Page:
Tracheal rupture after misplacement of Sengstaken-Blakemore tube
Adriá Rosat, Emilio Martín
The Pan African Medical Journal. 2016;23:55. doi:10.11604/pamj.2016.23.55.8890

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Tracheal rupture after misplacement of Sengstaken-Blakemore tube

Cite this: The Pan African Medical Journal. 2016;23:55. doi:10.11604/pamj.2016.23.55.8890

Received: 18/01/2016 - Accepted: 31/01/2016 - Published: 29/02/2016

Key words: Tracheal rupture, hematemesis, Sengstaken-Blakemore

© Adriá Rosat et al. The Pan African Medical Journal - ISSN 1937-8688. This is an Open Access article distributed under the terms of the Creative Commons Attribution License (http://creativecommons.org/licenses/by/2.0), which permits unrestricted use, distribution, and reproduction in any medium, provided the original work is properly cited.

Available online at: http://www.panafrican-med-journal.com/content/article/23/55/full

Corresponding author: Adriá Rosat, Department of General Surgery, Hospital Universitario Nuestra Señora de Candelaria, Ctra, Del Rosario 145, 38010 Sta, Cruz de Tenerife, Spain (roroadri@hotmail.com)


Tracheal rupture after misplacement of Sengstaken-Blakemore tube

Adriá Rosat1,&, Emilio Martín2

 

1Department of General Surgery, Hospital Universitario Nuestra Señora de Candelaria, Ctra, Del Rosario 145, 38010 Sta, Cruz de Tenerife, Spain, 2Department of Thoracic Surgery, Hospital Universitario Nuestra Señora de Candelaria, Ctra, Del Rosario 145, 38010 Sta, Cruz de Tenerife, Spain

 

 

&Corresponding author
Adriá Rosat, Department of General Surgery, Hospital Universitario Nuestra Señora de Candelaria, Ctra, Del Rosario 145, 38010 Sta, Cruz de Tenerife, Spain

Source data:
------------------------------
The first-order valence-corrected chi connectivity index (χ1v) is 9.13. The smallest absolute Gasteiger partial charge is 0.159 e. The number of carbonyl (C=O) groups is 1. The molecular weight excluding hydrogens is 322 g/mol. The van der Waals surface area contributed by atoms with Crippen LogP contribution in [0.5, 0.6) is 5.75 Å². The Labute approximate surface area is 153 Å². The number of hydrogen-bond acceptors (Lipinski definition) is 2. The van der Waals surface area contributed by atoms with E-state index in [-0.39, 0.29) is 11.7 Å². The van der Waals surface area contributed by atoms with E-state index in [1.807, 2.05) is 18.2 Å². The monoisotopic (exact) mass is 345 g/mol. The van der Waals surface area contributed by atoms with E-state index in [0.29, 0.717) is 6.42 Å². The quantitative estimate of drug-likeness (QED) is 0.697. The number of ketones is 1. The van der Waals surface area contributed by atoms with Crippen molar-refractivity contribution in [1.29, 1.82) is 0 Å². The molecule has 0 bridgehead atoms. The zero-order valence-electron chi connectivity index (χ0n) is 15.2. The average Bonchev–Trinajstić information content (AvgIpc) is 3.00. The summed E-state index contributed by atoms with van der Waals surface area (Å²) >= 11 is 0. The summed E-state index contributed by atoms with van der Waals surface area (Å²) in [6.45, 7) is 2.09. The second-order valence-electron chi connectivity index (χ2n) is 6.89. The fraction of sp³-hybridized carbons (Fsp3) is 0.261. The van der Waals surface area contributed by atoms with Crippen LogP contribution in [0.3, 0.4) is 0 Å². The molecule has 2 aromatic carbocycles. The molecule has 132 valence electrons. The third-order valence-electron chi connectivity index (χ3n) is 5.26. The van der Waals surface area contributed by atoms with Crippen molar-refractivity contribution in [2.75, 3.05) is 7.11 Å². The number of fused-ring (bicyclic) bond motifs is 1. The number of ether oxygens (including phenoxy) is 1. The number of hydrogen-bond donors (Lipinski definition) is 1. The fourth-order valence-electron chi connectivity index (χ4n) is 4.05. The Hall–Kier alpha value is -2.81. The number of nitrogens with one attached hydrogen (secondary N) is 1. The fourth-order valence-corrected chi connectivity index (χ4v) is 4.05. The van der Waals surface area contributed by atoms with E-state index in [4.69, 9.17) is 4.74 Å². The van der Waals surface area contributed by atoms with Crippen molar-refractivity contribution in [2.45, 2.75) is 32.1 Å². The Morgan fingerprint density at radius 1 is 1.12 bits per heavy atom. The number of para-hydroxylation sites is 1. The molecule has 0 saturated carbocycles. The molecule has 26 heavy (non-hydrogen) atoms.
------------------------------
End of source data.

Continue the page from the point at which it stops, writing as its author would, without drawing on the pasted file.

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A 62-year-old man was admitted in our hospital's emergency room for hematemesis. He had a known history of alcoholic liver cirrhosis with severe esophagitis and previous episodes of hematemesis. The endoscopy showed no varix or perforation but an active bleeding from multiple ulcerations which cannot be controlled. An attempt to achieve hemostasis by balloon tamponade was undertaken using a Sengtaken-Blakemore tube. During insertion of the catheter, the patient became agitated and respiratory distress was noted when all ballons were inflated. The balloon were immediately deflated and a chest X-ray was performed, showing the tube in the right bronchus airway (A), so it was withdrawn. Right pneumothorax appeared and was treated with an intercostal drainage. The patient required orotracheal intubation and a CT scan was performed to show the rupture level (B). The patient underwent surgery and the trachea was successfully repaired. The Sengstaken-Blakemore was withdrawn and esophagoscopy was performed showing no bleeding. The patient was extubated 12 hour after the intervention. Endoscopic examination of the tracheal suture on the 11th postoperative day demonstrated normal healing and the patient was discharged two days later. The use of balloon tamponade for hemostasis in upper digestive tract has long been associated with numerous complications. The most common complication is rupture of the esophagus but respiratory complications can result from laryngeal or tracheal ischemia due to compression. Iatrogenic acute tracheal rupture is the less frequent of them. The presence of respiratory distress before the balloons were inflated could have avoided the misplacement.

 

 

Figure 1: A): chest x-ray showing Sengstaken-Blakemore tube in the right bronchus just after balloon were deflated (arrow points the tip); B): chest CT scan showing right pneumothorax with chest tube, pneumomediastinum and orotracheal tube with the tracheal rupture level

 

 

 

 

 

 

 

 

 

 

 

 

 

 

 

 

 

 

 

 

 

 

 

 

 

 

 

 

 

 

 

 

 

 

 

 

 

 

 

 

 

 

 

 

 

 

 

 

 

 

 

 

 

 

 

 

 

 

 

 

 

 

 

 

 

 

 

 

 


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ISSN: 1937-8688. © 2017 - Pan African Medical Journal. All rights reserved